White Fusion Calathea benefits from regular misting as it requires quite high humidity levels.
If you don’t have a humidifier, mist the leaves around three times a week, taking care not to overdo it as leftover water droplets will run into the soil and make it overly moist, risking nutrient deficiency and possible root rot.
Does Calathea White Fusion Pray?
All Calathea plants are part of the Marantaceae “prayer plant” family but are not true “prayer plants” like their relatives in the Maranta genus.
True prayer plants possess a mechanism known as nyctinasty which sees their leaves fold up at night in “prayer” and open up at sunrise.
Calathea White Fusions are known to move their leaves in response to changes in light but not due to a circadian rhythm.
Why Does My Calathea Fusion White Have Brown Tips?
Brown leaf tips can indicate that your plant has been unevenly watered. Incorrect fertilizer use could also be the culprit.
Be sure to water your plant before applying a water-soluble fertilizer, and always dilute the strength by half, as applying to dry soil can risk burning the roots and discoloring foliage.
Can a Calathea White Fusion Revert?
Calathea ‘White Fusion’ plants can revert – a process whereby variegated plants revert to an all-green appearance.
This is usually because “variegated plants are selected from a mutation of a pure-green plant” according to the Royal Horticultural Society.
Widespread reversion cannot be cured, but if localized to one leaf, propagation may preserve variegated foliage.
Does Calathea White Fusion Like Coffee Grounds?
The ideal soil recipe for Calathea Fusion Whites veers slightly towards an acidic pH, so yes, coffee grounds can be combined with regular potting soil to lend acidity and act as a natural fertilizer.
Use 1 part coffee grounds with 3 parts commercial potting soil, taking care to use only plain black grounds with no additives as this can risk fungal diseases.
Why Is My Calathea White Fusion Curling?
Curling leaves are often the result of underwatering, sunlight exposure, or overly high humidity, so try to adjust these to this plant’s ideal conditions.
A hygrometer (a simple humidity monitor like this one) is a great way to keep track of levels, and daily monitoring of the top soil layer can help determine a consistent watering timetable.
Calathea White Fusion vs. Triostar
The Stromanthe ‘Triostar’ plant is a Calathea relative and shares a similar variegated marble coloring in its foliage to Calathea ‘White Fusion’, though the Triostar has longer, more slender leaves.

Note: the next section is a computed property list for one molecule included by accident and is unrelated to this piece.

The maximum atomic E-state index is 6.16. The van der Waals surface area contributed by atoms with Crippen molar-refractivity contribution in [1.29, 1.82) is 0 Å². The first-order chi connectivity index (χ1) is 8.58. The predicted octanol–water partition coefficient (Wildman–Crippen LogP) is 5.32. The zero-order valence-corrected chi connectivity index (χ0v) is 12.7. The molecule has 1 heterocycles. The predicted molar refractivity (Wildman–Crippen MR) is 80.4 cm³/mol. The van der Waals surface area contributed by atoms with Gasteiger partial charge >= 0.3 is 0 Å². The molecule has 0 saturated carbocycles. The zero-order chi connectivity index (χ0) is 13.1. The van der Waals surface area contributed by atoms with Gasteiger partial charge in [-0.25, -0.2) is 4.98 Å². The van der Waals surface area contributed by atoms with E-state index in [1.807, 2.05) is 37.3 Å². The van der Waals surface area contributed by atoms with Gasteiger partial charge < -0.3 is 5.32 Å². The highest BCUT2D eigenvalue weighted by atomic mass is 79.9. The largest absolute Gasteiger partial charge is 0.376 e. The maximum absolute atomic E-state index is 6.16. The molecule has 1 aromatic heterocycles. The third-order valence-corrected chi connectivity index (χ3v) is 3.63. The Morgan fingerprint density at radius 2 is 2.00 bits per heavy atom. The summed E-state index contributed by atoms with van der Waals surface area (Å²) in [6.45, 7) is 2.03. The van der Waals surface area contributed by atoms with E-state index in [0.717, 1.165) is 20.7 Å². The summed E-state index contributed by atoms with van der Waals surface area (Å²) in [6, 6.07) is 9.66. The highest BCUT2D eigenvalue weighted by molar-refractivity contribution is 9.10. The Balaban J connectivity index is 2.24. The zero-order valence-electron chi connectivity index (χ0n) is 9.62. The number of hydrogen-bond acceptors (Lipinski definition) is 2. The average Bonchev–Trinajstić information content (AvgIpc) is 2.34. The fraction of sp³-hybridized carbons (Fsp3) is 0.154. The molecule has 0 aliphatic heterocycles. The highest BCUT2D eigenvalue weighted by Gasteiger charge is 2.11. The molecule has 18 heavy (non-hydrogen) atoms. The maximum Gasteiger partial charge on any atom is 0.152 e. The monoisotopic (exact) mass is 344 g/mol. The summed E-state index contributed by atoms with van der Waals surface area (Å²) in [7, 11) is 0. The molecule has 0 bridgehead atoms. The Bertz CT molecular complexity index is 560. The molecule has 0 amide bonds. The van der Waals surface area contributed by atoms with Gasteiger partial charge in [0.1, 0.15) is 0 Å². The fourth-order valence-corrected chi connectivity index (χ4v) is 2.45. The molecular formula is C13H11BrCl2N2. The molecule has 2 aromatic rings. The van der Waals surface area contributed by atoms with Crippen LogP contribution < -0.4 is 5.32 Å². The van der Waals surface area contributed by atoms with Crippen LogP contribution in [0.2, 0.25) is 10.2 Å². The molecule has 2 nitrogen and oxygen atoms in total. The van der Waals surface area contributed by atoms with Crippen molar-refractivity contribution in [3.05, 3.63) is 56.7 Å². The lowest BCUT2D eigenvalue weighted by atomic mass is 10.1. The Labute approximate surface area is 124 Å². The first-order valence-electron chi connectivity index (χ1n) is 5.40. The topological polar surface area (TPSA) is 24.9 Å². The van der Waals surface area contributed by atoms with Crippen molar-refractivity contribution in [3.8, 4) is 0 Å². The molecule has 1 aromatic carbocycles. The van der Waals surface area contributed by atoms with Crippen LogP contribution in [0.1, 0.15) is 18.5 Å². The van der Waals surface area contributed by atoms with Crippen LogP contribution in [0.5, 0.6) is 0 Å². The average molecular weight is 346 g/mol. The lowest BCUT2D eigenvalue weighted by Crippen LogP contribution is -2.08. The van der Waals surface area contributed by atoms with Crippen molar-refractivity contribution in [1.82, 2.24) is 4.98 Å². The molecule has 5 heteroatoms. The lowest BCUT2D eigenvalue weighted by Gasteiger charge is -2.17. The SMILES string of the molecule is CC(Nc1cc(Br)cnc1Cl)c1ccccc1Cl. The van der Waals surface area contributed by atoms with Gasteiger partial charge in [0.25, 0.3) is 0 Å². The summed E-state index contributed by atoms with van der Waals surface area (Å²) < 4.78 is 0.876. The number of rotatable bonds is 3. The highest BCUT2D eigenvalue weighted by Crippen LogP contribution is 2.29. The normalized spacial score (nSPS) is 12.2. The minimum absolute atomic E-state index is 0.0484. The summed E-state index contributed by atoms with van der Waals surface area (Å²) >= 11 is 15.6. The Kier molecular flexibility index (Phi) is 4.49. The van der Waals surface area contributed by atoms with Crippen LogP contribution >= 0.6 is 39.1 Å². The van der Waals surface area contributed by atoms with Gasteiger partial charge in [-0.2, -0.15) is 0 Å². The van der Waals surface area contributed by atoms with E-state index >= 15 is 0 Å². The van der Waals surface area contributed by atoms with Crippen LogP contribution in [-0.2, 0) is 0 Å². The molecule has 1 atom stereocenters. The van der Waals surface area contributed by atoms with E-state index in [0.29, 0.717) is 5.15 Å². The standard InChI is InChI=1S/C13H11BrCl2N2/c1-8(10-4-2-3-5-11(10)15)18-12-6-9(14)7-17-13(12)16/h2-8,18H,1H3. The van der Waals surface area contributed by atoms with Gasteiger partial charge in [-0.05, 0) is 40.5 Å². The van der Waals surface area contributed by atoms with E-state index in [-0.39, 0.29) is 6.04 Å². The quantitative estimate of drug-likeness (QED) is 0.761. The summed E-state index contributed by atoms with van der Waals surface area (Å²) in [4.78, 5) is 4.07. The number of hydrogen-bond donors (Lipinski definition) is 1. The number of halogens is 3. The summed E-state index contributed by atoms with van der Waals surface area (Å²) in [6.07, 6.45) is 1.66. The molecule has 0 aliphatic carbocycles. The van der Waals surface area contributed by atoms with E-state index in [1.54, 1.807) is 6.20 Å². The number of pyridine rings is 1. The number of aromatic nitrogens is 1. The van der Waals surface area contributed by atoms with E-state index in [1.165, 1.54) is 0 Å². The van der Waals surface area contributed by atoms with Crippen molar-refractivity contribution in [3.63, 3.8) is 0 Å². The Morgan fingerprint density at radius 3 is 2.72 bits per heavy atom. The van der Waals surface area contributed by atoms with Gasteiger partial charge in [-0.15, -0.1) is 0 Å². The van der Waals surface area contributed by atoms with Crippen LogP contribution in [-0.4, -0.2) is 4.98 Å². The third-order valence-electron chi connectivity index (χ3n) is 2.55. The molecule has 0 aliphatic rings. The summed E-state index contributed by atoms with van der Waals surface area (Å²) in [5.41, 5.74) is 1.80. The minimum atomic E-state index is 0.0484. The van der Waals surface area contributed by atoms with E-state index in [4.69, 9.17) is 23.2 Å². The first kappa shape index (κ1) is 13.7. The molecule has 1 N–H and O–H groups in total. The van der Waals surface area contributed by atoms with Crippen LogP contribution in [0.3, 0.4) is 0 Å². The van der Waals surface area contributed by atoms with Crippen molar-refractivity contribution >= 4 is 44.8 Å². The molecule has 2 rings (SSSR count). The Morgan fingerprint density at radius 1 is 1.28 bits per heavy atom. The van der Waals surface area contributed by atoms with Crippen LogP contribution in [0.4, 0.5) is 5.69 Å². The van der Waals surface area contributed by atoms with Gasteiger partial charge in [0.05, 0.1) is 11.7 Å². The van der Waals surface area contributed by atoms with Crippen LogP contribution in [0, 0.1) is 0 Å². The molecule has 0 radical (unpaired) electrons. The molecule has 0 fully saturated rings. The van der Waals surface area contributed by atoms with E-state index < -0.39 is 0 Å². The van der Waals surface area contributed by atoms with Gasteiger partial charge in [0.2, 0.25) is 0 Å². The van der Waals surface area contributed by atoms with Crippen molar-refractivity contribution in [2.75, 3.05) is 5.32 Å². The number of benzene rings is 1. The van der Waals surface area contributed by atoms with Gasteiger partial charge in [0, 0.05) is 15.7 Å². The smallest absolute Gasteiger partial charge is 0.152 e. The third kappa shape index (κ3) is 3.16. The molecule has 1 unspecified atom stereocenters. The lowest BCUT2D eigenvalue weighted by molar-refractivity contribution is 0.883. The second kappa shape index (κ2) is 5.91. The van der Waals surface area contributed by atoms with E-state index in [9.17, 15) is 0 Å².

While both require high humidity and similar soil needs, Triostars are more tolerant of cooler temperatures.
Calathea White Fusion vs. Calathea White Star
Calathea ‘White Star’ plants possess a defined white-and-green striping in their foliage compared with the softer marbled effect of Calathea ‘White Fusion’.
Both thrive in the diffused light and high humidity of their native tropics, though White Stars grow to be much taller plants, reaching an average height of around 4-5 feet. See them here.
Are Calathea and Maranta the Same?
Calathea and Maranta plants are a close relation, and both belong to the same family of Marantaceae plants, but each plant is a separate genus within this family.
Despite sharing many similarities in their care needs, natural habitat, and appearance, these are two different plant types.
3 Key Tips for Success With Calathea White Fusion
1. Don’t Let the Beautiful Foliage Fade – Provide Perfect Light Conditions
The main draw to the Calathea ‘White Fusion’ is its striking leaf pattern, so keep this intact for as long as possible by keeping it in its ideal diffused light location.
Too much direct sunlight will cause the leaves to fade, burn, and ultimately revert to all-green leaves.
2. Consider Going Organic With Your Soil, Fertilizer & Pesticide
Wherever possible, try using organic alternatives to commercial soils, fertilizers, and sprays.
Raffaele Di Lallo of Ohio Tropics advocates going organic with perlite and food scraps for the “slow-release of nutrients over time, so you won’t have to fertilize as often or worry about salts causing brown leaf tips.”
3. Propagate/Repot in Springtime To See the Best Results
Carrying out these processes at the start of the natural growing season is the best way to safeguard your plant against the “shock” of being rehomed.
Encouraging regrowth when the plant is most resilient will help you produce a healthy, long-lasting plant.
To summarize, the Calathea ‘White Fusion’ plant requires a fair amount of TLC to maintain good health from the roots to its beautiful foliage.
As this is a plant mutation, you’ll need to keep a close eye on environmental conditions to prevent reversion and a closer eye still on potential pests and signs of disease to enjoy this tropical stunner for many years.